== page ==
Your Mind Is What You Eat

“Women who mostly ate junk and processed foods were more likely to have depression and exhibit increased psychological symptoms.”

So says  Dr Felice Jacka of Deakin University.  She  ran a research the study that tested more than 1000 women from a cross-section of Australian society, finding that those women who followed the national dietary guidelines were less likely to suffer from depression or anxiety.  No surprise – if you don’t get the basic nutrients you need to keep your body functioning properly, how can you expect your brain or your emotions to stay in balance.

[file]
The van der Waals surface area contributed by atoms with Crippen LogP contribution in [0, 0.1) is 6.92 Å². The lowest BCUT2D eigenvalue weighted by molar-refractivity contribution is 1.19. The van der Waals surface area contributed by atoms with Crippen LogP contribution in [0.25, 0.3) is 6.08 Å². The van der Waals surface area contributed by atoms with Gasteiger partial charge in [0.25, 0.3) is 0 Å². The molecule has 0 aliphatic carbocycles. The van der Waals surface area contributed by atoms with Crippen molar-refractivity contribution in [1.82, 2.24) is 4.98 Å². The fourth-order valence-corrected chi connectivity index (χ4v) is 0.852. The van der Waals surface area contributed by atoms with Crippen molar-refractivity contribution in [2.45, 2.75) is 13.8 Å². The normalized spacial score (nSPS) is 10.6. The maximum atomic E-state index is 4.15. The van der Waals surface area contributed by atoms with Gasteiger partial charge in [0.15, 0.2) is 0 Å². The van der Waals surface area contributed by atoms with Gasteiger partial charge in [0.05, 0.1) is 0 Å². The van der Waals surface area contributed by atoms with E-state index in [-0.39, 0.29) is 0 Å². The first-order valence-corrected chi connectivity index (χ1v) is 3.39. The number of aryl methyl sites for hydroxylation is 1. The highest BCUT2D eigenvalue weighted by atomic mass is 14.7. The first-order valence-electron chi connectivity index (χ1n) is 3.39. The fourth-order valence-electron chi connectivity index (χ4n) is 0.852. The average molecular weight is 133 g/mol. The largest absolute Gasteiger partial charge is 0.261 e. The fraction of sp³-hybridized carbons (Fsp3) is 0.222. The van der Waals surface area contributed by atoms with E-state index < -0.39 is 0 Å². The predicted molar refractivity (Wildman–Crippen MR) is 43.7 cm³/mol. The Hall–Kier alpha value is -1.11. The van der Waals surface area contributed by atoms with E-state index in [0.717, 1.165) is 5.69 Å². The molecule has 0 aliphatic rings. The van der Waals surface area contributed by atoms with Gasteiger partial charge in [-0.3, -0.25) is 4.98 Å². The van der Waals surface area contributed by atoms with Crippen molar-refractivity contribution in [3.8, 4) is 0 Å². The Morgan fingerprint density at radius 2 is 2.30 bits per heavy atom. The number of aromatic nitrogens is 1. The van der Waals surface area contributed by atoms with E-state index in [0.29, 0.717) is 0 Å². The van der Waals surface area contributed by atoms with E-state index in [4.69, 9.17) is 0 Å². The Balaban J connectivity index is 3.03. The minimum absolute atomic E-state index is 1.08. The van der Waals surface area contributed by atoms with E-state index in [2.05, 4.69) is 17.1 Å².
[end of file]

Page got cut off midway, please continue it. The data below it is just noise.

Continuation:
The relationship between diet and mental health was strong, even stronger than the relationship between diet and

  • socio-economic status
  • obesity
  • illness
  • education
  • whether they smoked or not

The World Health Organization has identified 2020 as the year when depression is likely to become the second biggest cause of disability – after cardio-vascular disease.  In addition to all the other benefits of good nutrition, preventing an increase in depression has just been added to the list.  Why not take a few moments today at lest to review the basic health guidelines offered up by the government.  They are not very detailed, but following them is way, way better than not following them.

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